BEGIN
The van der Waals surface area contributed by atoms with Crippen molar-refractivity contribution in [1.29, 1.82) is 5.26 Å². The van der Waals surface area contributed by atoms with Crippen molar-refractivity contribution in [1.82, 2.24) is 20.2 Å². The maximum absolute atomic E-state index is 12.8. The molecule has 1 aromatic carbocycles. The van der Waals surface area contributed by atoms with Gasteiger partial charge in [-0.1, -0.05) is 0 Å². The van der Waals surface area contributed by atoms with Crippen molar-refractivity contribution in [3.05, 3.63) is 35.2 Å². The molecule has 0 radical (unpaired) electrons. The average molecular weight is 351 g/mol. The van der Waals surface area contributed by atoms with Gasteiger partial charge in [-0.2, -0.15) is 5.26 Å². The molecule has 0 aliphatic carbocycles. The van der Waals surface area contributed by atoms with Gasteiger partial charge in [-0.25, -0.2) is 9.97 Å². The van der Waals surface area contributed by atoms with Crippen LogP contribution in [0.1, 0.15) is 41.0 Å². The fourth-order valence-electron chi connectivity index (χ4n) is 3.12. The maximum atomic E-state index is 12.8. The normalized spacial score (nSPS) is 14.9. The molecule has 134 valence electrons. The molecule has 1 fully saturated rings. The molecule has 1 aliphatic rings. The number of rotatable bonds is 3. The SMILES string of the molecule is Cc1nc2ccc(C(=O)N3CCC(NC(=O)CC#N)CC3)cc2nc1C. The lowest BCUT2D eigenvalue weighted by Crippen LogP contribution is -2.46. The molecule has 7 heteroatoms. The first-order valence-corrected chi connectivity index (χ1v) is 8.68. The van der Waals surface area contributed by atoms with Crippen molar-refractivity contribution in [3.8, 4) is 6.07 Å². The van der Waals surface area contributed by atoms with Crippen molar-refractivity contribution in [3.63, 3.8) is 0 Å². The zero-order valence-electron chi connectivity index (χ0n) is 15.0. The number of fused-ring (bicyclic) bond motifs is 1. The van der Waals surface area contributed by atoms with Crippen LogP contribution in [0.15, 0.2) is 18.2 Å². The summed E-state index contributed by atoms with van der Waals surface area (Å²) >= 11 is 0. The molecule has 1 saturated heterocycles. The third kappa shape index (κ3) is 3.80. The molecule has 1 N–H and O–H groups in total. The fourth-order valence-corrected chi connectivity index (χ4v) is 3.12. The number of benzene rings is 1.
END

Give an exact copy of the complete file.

The van der Waals surface area contributed by atoms with Crippen molar-refractivity contribution in [1.29, 1.82) is 5.26 Å². The van der Waals surface area contributed by atoms with Crippen molar-refractivity contribution in [1.82, 2.24) is 20.2 Å². The maximum absolute atomic E-state index is 12.8. The molecule has 1 aromatic carbocycles. The van der Waals surface area contributed by atoms with Gasteiger partial charge in [-0.1, -0.05) is 0 Å². The van der Waals surface area contributed by atoms with Crippen molar-refractivity contribution in [3.05, 3.63) is 35.2 Å². The molecule has 0 radical (unpaired) electrons. The average molecular weight is 351 g/mol. The van der Waals surface area contributed by atoms with Gasteiger partial charge in [-0.2, -0.15) is 5.26 Å². The molecule has 0 aliphatic carbocycles. The van der Waals surface area contributed by atoms with Gasteiger partial charge in [-0.25, -0.2) is 9.97 Å². The van der Waals surface area contributed by atoms with Crippen LogP contribution in [0.1, 0.15) is 41.0 Å². The fourth-order valence-electron chi connectivity index (χ4n) is 3.12. The maximum atomic E-state index is 12.8. The normalized spacial score (nSPS) is 14.9. The molecule has 134 valence electrons. The molecule has 1 fully saturated rings. The molecule has 1 aliphatic rings. The number of rotatable bonds is 3. The SMILES string of the molecule is Cc1nc2ccc(C(=O)N3CCC(NC(=O)CC#N)CC3)cc2nc1C. The lowest BCUT2D eigenvalue weighted by Crippen LogP contribution is -2.46. The molecule has 7 heteroatoms. The first-order valence-corrected chi connectivity index (χ1v) is 8.68. The van der Waals surface area contributed by atoms with Crippen molar-refractivity contribution in [3.8, 4) is 6.07 Å². The van der Waals surface area contributed by atoms with Crippen molar-refractivity contribution in [3.63, 3.8) is 0 Å². The zero-order valence-electron chi connectivity index (χ0n) is 15.0. The number of fused-ring (bicyclic) bond motifs is 1. The van der Waals surface area contributed by atoms with Crippen LogP contribution in [0.15, 0.2) is 18.2 Å². The summed E-state index contributed by atoms with van der Waals surface area (Å²) >= 11 is 0. The molecule has 1 saturated heterocycles. The third kappa shape index (κ3) is 3.80. The molecule has 1 N–H and O–H groups in total. The fourth-order valence-corrected chi connectivity index (χ4v) is 3.12. The number of benzene rings is 1.